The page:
The primary immune-mediated thrombocytopenia (Idiopathic Thrombocytopenic Purpura, ITP) is a relatively uncommon hematological disorder in dogs. So far, there are only a limited number of studies about the treatment approach, the follow-up and the survival time (1-3). This retrospective study was arranged to collect in ITP cases: treatment approaches and responses during the 1st year of follow-up; the influence of therapy and dosages set-up by external referring vets in comparison to the response to the treatment prescribed in our Veterinary Teaching Hospital (VTH) in un-treated patients; the course of the disorder, followup, relapses and the survival of patients. Twenty-five cases of ITP (May 2010 - December 2017) were included. Details about signalment, history including immunosuppressive treatments previously prescribed by external referring vets, and clinical signs were collected. The course of the disease, modification of therapy, relapses and survival at several times (days T0, T7, T14, T30, T60, T90, T180, and T365) were monitored and evaluated (Chi square or Fisher test). Patients treated previously for immune-mediated hemolytic anemia (n=5) or underwent to splenectomy (n=2) were separately evaluated. Thirteen cases arrived at the VTH previously treated: 1/13 only cyclosporine 5 mg/kg/bid, 9/13 with corticosteroids, and 3/13 with combination of corticosteroids and another immunesuppressive drug (among the corticosteroid dosages used 7/13 have been treated with immunosuppressive doses and 5/13 with anti-inflammatory doses). The duration of the corticosteroids administration, the complete immune-suppressive therapy, the incidence of relapse and survival times were not statistically different between patients previously treated and those un-treated. The speed of the platelet count increase was higher during the first 7 days of treatment using corticosteroid. Indeed, if the platelet count at T0 was lower than 20x10⁹ /L, the platelet count increases by about 44 times at T7. If the platelet count at T0 was greater than 20x10⁹ /L, the platelet count increases by only 2 times at T7. The relapse of ITPs has been seen in 40% of cases, and the dosage tapering was the main cause. Only 1/25 death at about T30 was recorded. Splenectomy resulted an appropriate therapeutic option even if with low number of cases treated. The immune-suppressive therapy with inappropriate dosages did not influence the relapse or the survival of patients. On the contrary, the time for patients to respond to the treatment was extended and therefore was increased the development of adverse effects. The speed at which the number of platelets increases was depending on the basal count. The ITP cases showed a good prognosis within the initial one year of treatment and were not been influenced by the duration of therapy, drugs used, appropriate dosages or the occurrence of relapse.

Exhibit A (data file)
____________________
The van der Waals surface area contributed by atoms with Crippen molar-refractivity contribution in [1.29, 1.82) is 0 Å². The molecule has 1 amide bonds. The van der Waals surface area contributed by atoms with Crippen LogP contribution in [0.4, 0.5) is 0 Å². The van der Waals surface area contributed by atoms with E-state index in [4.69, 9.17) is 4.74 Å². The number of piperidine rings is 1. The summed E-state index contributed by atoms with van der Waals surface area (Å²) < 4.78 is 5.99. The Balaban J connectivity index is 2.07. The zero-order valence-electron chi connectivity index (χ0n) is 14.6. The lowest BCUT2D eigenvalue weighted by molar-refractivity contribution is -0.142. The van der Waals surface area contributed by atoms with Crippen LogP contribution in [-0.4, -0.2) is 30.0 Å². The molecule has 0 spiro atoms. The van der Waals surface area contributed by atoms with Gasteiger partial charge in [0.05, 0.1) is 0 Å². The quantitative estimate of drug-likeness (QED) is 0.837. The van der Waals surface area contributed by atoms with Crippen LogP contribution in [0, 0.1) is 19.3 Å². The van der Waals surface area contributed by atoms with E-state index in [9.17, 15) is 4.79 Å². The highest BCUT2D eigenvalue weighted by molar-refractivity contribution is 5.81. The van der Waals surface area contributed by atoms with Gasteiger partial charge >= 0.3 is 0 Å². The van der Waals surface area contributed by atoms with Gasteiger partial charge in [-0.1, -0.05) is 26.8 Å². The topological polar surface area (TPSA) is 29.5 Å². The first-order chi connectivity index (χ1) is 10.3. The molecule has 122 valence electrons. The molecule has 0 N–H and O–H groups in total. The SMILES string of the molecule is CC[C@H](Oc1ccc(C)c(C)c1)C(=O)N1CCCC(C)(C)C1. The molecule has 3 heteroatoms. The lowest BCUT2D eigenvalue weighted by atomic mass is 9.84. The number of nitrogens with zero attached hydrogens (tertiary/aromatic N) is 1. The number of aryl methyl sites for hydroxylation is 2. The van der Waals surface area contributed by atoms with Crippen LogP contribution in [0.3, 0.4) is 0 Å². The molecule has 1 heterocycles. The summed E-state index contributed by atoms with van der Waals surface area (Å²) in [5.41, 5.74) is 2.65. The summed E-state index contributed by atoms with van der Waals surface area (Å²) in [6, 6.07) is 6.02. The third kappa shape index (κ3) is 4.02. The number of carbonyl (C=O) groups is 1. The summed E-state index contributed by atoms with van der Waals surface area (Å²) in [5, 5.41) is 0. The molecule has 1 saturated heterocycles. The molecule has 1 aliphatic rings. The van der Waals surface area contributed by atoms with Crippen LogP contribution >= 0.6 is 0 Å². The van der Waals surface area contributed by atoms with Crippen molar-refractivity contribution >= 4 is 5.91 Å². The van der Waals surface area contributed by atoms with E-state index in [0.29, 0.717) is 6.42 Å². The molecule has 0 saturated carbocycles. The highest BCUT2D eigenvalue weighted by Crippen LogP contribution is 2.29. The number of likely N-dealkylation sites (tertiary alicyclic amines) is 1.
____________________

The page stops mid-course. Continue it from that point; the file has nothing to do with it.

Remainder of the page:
A retrospective study of the treatment and follow-up of primary immune-mediated thrombocytopenia in dogs

Medina Valentin Anyela Andrea
Primo
;
Lubas George
Ultimo
2018-01-01

Abstract